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T-28 Trojan by ParkZone
A bit of scale, trainer and sport in one plane
Text by Tom Hintz
Photos & video by Beth and Tom Hintz
Posted – 5-29-2013
I know the traditional thinking is to use high wing planes for trainers but I am convinced that this electric-powered foamy would handle training chores with the help of a buddy box and be able to give the learning pilot the next step once they learned the basics. So off to the hobby shop to grab a BNF (Bind and Fly) version of the T-28 Trojan and a Spektrum DX6i that would pair up with my existing DX6i for-buddy-box chores.
The T-28 Trojan weighs in at a trim 30 0z flying weight balanced along a 36”-length and a 44”-wingspan. It is powered by a factory installed electric 480-size 960Kv brushless outrunner motor. The motor is controlled by an E-flite 30A Pro Brushless ESC (electronic speed control) that with Switch Mode BEC (battery elimination circuitry, negates the need for separate receiver battery). Power is provided by an 11.1V 3S 1800mAh Li-Po battery (1 pack included) and a 2-3 Cell DC Li-Po Balancing Charger also in the box. The standard prop size is 9.5 x 7.5.
A Spektrum AR600 DSMX 6-channel sport receiver is factory installed as are a pair of Spektrum DSV130M servos for the rudder (and nose wheel) and elevator and two SV80 Long Lead servos one at each aileron.
What you need to fly the T-28 Trojan is a compatible a full range DSM2 or DSMX aircraft transmitter, 4-channel minimum. My Spektrum DX6i fits that bill easily. Realistically, you will need a few extra battery packs for a decent day at the field but aside from that the T-28 Trojan really does come complete.
The T-28 Trojan is made from tough, durable, lightweight and easy to repair Z-Foam™ that holds its shape well. As with all foamies from ParkZone individual parts are available and surprisingly low-priced should a flight end more abruptly than anticipated. Though I have not crashed my T-28 Trojan at speed I did manage a nose-down thump while exploring the aerobatic capabilities of the T-28 Trojan at far less altitude than was required. The damage was limited to a broken prop and putting the cockpit back on. A nice feature of this kind of foam construction is that simple breaks and dings can be repaired with any medium-viscosity (foam-friendly) CA or epoxy.
The T-28 Trojan comes with 1-7/8” wheels on it that seems to be perfect for paved surfaces. Our field is grass and though in very good condition it does have the occasional dip and bare spot. I opted to swap out the original wheels for some DuBro 2-1/2” super light wheels/foam tires that seem to be a bit lighter than the original wheels but should decrease rolling resistance considerably.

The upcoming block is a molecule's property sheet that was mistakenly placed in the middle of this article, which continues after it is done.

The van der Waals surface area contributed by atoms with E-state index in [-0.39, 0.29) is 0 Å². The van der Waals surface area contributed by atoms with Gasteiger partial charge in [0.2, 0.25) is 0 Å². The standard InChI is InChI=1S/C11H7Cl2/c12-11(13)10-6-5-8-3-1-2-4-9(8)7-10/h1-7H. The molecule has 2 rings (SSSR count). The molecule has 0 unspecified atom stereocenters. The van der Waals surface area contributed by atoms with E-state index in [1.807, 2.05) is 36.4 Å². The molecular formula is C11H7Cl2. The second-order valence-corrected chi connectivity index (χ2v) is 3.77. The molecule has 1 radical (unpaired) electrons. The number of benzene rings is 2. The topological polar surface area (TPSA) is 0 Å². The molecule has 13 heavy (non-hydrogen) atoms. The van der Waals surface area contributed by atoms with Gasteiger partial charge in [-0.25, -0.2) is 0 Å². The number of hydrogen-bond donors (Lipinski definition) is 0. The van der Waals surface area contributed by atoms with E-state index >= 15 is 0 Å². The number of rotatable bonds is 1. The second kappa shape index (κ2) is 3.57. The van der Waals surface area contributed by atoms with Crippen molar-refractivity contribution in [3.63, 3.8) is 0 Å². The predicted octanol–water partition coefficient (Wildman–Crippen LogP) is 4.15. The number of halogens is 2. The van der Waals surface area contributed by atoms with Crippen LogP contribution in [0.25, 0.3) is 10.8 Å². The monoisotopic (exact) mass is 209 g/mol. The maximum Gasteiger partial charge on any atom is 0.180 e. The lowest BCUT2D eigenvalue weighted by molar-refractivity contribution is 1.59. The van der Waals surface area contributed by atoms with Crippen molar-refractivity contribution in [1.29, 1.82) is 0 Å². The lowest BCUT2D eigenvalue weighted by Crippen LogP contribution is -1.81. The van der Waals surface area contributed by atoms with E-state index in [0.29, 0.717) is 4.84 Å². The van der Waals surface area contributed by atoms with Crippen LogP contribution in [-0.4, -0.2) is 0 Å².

In the Air
I “maidened” (first flight) my T-28 Trojan on a blustery day with 10 to 20 mph winds that felt to be gusting higher yet. I took it to full throttle and kept it headed into the wind and after 30 feet or so jabbed some elevator to get the trike gear out of the grass. The T-28 Trojan flew out easily but needs a little time to build up to full speed. Once it in the air it handles fine and can easily fly at part throttle in reasonable wind conditions. In the relatively heavy winds of that first day the T-28 Trojan did like to carry ½ to ¾ throttle to remain stable on the downwind turns and did get bounced around some by the typically heavy turbulence at one end of our field. While the bouncing was noticeable I never felt like I was losing control.
On landing in the gusty winds the T-28 Trojan was very well behaved. The dihedral goes a long way to settling this plane down. Plus though the CG (center of gravity) was as specified it seems to have a tendency to drop the nose slightly which helps keep the power-off airspeed up. Hold just a bit of elevator and the T-28 Trojan sinks in with the trike gear level with the ground.
The trike gear worked well but the lightness of the T-28 Trojan in the gusty winds produced some odd three-point stances after landing when I tried to turn back to the pits. The tail would get the wind under it and the T-28 Trojan would go up on one main wheel, the nose wheel and the spinner providing the third point of contact. If we scaled the winds experienced this day up to the plane this would be a lot like trying to taxi the 100-percent version in a 100-percent hurricane. This tipping in the gusts is not an issue with the plane, just physics.
Over the course of 8 flights that first day I did some tweaking of the control surfaces and followed that with several more flights on a calmer day to make final tweaks to the control surfaces. All adjustments were small which shows the factory prep was very close to perfect. Since then the T-28 Trojan has remained trimmed and continues to fly well.
The T-28 Trojan is a nice plane for a wide range of pilot experience. It doesn’t fit the traditional high wing trainer school of thought but with today’s buddy-box systems and the stability of the T-28 Trojan I think it is possible to skip that first high winger. With a slightly longer learning curve novice fliers can handle the T-28 Trojan easily and have a plane capable of basic aerobatics. Being able to take that extra step with the T-28 Trojan saves the new pilot money and extends the usefulness of the first plane substantially.
With a street price of $239.99 (5-29-2013) for the Bind-N-Fly version the T-28 Trojan is a very good value for new and veteran pilots alike. This is a solid little plane that handles reasonable winds with ease and can withstand the bumps and bangs of the occasional “inappropriate landing” everyone seems to do now and then.